Further to the revelation by several media outlets, in May 2019, that Monsanto kept records on more than 200 political and civil society figures (e.g. journalists, environmental activists, scientists or farmers) likely to influence the debate or public opinion on the renewal of the authorization of glyphosate in Europe, the CNIL received seven complaints from individuals whose personal data was included in those records. The personal data included in those records included professional details (e.g. company name, position, business address, business phone number, mobile phone number, business email address and Twitter account), along with a score of 1 to 5, aiming at evaluating their influence, credibility and support for Monsanto on various topics such as pesticides or genetically modified organisms.(more…)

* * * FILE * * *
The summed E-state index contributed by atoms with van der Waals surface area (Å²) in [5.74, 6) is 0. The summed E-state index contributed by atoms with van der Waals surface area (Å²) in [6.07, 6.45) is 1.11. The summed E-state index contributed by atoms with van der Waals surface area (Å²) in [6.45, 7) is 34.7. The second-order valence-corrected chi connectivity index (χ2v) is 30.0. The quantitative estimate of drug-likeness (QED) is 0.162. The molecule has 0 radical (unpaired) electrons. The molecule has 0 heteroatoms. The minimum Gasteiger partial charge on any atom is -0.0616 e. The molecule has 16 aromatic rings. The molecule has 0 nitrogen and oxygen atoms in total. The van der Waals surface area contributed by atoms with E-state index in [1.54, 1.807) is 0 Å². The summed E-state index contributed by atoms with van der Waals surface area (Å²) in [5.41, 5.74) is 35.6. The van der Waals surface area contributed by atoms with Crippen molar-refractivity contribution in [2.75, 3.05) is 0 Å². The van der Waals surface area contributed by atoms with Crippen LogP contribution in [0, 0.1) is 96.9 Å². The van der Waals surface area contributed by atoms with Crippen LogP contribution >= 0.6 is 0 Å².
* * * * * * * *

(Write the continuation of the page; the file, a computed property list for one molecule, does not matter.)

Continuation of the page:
On 30 March 2021, the European Commission, in a joint statement with the Personal Information Protection Commission, the data protection authority of the Republic of Korea (Korea), declared that Korea ensured a level of protection for personal data that is similar to the level provided in the European Union (the EU) and, as such, is a jurisdiction deemed “adequate.” Further to this joint declaration, the European Commission completed its internal procedures and formally adopted the substance of this joint statement in a draft adequacy decision published on 14 June 2021. Once finalized, businesses will be allowed to transfer personal data freely from the EU and European Economic Area (EEA) to Korea without being required to provide further safeguards as required for “third country transfers” under the EU General Data Protection Regulation 2016/679 (GDPR). Once so adopted, the adequacy decision would cover transfers of personal data to commercial operators located in Korea, as well as Korean public authorities. However, the transfer of personal credit information that is subject to jurisdiction of Korea’s Financial Services Commission will be excluded from the coverage of the adequacy decision.